For the purposes of this invention the uv stability of a formulation is indicated by the ΔE values which are obtained by measuring the initial Hunter "L", "a" and "b" values of a test plaque containing flame retardant(s) by placing the test plaque made from a macromolecular formulation containing flame retardants (i) or (ii), or both (i) and (ii) in a HunterLab Colorquest® intergrated sphere. After exposing the test plaque to light in the xenon arc or HPUV tests for the prescribed period of time designated in the ASTM test procedure selected, the final Hunter "L", "a", "b" values are determined and the ΔE is calculated by the following formula: ##EQU2##

Decreasing ΔE values indicate increasing uv stabilities which are more desirable. In order to further illustrate the advantages of this invention, the following example is given:

EXAMPLE

For each run, a 1000 gram batch of flame-retarded high impact polystyrene (HIPS) was prepared containing 4 wt. % Sb2 O3 and the amount of each flame retardant (i) and (ii) indicated in the table. The balance of the formulation is HIPS. The powders and HIPS pellets were hand mixed in a plastic bag prior to extrusion. After mixing, the formulated resin was compounded on a Haake Buchler System 40 twin-screw extruder at 70 RPM having zone temperatures of 175°, 190°, 215°, and 215° C. The strand was then repelletized and injection molded in a Battenfeld BSKM 100/40 injection molder using a temperature profile of 199°, 221° and 227° C. The mold temperature was 48° C., while the injection pressure was about 1815 psia (12.5 MPa). Hunter values were determined for the test plaques thus prepared before and after exposing the plaques to uv radiation according to ASTM test procedures HPUV (D-4674) and 300 hour xenon arc (D-4459). Hunter values of the flame retardant powder mixtures were also determined.

              TABLE______________________________________      Run 1 Run 2   Run 3   Run 4 Run 5______________________________________FormulationHIPS resin (wt. %)        84      84      84    84    84SAYTEX ® BT-93 ®        12      9       6     3     0FR (wt. %)SAYTEX ® 0       3       6     9     12BT-93 ®W FR(wt. %)Sb2 O3 (wt. %)        4       4       4     4     4Initial Hunter Valuesof test plaques(HPUV)L            90.62   89.33   89.62 90.08 90.63a            -5.86   -4.25   -3.62 -2.68 -1.09b            21.55   17.74   15.77 12.99 8.57YI           37.65   31.99   28.51 23.66 16.14Final Hunter Valuesof test plaques(HPUV)L            88.92   88.29   88.23 88.07 87.99a            -2.91   -2.53   -2.32 -2.02 -1.48b            20.97   19.11   18.09 16.93 14.18YI           35.59   36.45   34.60 32.60 27.52ΔE     3.5     2.4     3.0   4.5   6.2ΔE (arithmetic average)        3.5     4.18    4.85  5.52  6.2Initial Hunter Valuesof test plaques(300 hour xenon arc)L            90.69   89.24   89.70 89.94 90.60a            -5.83   -4.22   -3.62 -2.72 -1.13b            21.55   17.72   15.64 13.04 8.72YI           37.66   32.00   28.23 23.76 16.41Final Hunter Valuesof test plaques(300 hour xenon arc)L            86.22   85.57   85.12 83.86 83.83a            -1.16   -1.08   -0.86 -0.48 -0.46b            23.26   20.88   19.96 19.21 17.81YI           47.08   42.61   41.11 40.49 37.56ΔE     6.7     5.8     6.9   8.9   11.4ΔE (arithmetic average)        6.7     7.88    9.05  10.22 11.4Hunter values offlame retardantL            90.8    90.0    89.6  89.0  88.6a            -5.4    -4.9    -4.2  -3.1  -0.8b            17.0    15.6    13.3  10.2  5.2YI           29.2    27.0    23.2  18.0  9.8______________________________________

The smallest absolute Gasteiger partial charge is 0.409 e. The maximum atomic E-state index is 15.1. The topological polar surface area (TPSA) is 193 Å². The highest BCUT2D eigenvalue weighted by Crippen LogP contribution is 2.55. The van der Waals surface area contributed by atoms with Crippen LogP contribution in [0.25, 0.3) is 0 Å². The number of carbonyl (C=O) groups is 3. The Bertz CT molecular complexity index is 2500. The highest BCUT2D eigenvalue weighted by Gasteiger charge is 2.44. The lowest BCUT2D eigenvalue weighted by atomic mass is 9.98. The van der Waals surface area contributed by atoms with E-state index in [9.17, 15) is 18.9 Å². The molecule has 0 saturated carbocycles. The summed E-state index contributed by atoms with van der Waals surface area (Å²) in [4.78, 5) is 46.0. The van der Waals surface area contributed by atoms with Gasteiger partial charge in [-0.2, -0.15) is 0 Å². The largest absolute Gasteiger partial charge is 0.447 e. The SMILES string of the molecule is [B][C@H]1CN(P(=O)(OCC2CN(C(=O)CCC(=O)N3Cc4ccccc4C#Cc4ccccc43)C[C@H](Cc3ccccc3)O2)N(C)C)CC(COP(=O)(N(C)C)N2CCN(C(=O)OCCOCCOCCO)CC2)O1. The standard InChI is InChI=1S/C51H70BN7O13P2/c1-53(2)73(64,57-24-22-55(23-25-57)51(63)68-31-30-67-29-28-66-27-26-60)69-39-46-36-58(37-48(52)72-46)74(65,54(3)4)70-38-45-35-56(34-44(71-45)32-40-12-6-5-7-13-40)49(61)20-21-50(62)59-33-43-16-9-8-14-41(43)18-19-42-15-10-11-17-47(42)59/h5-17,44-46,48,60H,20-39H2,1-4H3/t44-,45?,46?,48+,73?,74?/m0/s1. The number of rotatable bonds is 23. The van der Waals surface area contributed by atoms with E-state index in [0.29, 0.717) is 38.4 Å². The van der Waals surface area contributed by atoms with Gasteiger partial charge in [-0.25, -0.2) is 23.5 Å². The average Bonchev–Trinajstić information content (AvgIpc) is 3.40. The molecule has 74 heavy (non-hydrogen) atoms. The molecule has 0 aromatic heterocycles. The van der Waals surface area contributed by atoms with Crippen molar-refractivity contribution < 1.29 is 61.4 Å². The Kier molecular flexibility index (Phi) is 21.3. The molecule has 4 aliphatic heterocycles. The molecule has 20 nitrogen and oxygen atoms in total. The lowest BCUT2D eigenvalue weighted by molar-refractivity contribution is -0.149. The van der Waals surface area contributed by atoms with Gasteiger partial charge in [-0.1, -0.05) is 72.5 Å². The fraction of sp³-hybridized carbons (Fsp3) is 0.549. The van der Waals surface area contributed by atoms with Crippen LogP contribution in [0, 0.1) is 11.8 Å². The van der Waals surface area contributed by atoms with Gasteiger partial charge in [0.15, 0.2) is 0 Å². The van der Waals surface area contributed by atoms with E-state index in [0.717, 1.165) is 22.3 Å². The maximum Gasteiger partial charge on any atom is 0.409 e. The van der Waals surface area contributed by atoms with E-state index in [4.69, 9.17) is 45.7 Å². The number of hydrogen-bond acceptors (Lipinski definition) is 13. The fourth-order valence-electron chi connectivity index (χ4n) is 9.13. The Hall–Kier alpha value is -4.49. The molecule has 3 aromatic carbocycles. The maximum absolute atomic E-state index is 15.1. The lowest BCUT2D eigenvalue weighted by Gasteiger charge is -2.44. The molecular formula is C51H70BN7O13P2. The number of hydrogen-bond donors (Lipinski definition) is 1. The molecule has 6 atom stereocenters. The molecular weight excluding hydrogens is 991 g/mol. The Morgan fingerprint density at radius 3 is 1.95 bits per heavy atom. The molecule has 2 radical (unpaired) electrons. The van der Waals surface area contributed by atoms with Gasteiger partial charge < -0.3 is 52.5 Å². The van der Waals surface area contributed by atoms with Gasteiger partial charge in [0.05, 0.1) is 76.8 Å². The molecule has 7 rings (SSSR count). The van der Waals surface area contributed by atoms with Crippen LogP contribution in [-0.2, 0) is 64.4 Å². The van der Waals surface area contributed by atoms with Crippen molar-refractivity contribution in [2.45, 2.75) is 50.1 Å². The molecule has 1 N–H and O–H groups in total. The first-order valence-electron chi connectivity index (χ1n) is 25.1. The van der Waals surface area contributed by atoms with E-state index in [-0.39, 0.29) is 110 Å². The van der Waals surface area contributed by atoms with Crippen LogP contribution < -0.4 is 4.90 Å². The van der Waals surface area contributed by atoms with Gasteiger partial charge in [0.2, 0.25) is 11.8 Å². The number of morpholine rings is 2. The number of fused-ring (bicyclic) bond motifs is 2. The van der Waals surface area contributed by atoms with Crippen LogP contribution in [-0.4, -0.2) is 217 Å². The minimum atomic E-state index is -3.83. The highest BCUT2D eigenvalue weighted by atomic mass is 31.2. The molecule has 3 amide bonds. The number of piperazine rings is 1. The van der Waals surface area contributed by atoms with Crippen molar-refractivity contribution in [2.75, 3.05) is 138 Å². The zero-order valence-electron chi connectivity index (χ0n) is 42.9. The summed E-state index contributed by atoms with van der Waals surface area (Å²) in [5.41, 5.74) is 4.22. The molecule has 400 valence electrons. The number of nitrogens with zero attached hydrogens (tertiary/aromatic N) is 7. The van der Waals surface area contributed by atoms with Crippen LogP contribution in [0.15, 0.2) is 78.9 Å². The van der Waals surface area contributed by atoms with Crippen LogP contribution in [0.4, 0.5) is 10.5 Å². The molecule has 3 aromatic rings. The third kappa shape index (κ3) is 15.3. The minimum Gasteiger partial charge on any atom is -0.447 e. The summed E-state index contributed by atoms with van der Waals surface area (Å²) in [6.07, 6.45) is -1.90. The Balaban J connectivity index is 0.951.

As indicated in the foregoing table, the uv stabilities of runs 2, 3, and 4 are greater than the arithmetic average of the uv stabilities of test plaques made from the formulations containing the individual flame retardants. This result was totally unexpected.

Variation of the invention are within the spirit and scope of the appended claims.

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Referenced by
Citing PatentFiling datePublication dateApplicantTitle
US6472456 *Nov 3, 1999Oct 29, 2002Ciba Specialty Chemicals Corp.Polyolefins, especially polypropylene, can be made flame retardant by the incorporation therein of a synergistic mixture of a selected hindered amine substituted by an alkoxy, cydoalkoxy or hydroxyalkoxy moiety and a selected
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US20120035307 *Aug 6, 2010Feb 9, 2012Chengqian SongProcess for making stablized polymeric systems with nanostructures
Classifications
U.S. Classification524/94
International ClassificationC08L101/00, C08K5/3412, C08K5/3417
Cooperative ClassificationC08K5/3417
European ClassificationC08K5/3417
Legal Events
DateCodeEventDescription
Jun 9, 2005FPAYFee payment
Year of fee payment: 12
Jul 6, 2001FPAYFee payment
Year of fee payment: 8
May 8, 1997FPAYFee payment
Year of fee payment: 4
Aug 16, 1994ASAssignment
Owner name: ALBERMARLE CORPORATION, VIRGINIA
Free format text: ASSIGNMENT OF ASSIGNORS INTEREST;ASSIGNOR:ETHYL CORPORATION;REEL/FRAME:007109/0340
Effective date: 19940228
Nov 1, 1993ASAssignment
Owner name: ETHYL CORPORATION, VIRGINIA
Free format text: ASSIGNMENT OF ASSIGNORS INTEREST;ASSIGNORS:LANDRY, SUSAN D.;REED, JON S.;PETTIGREW, F. ALEXANDER;REEL/FRAME:006744/0488
Effective date: 19930204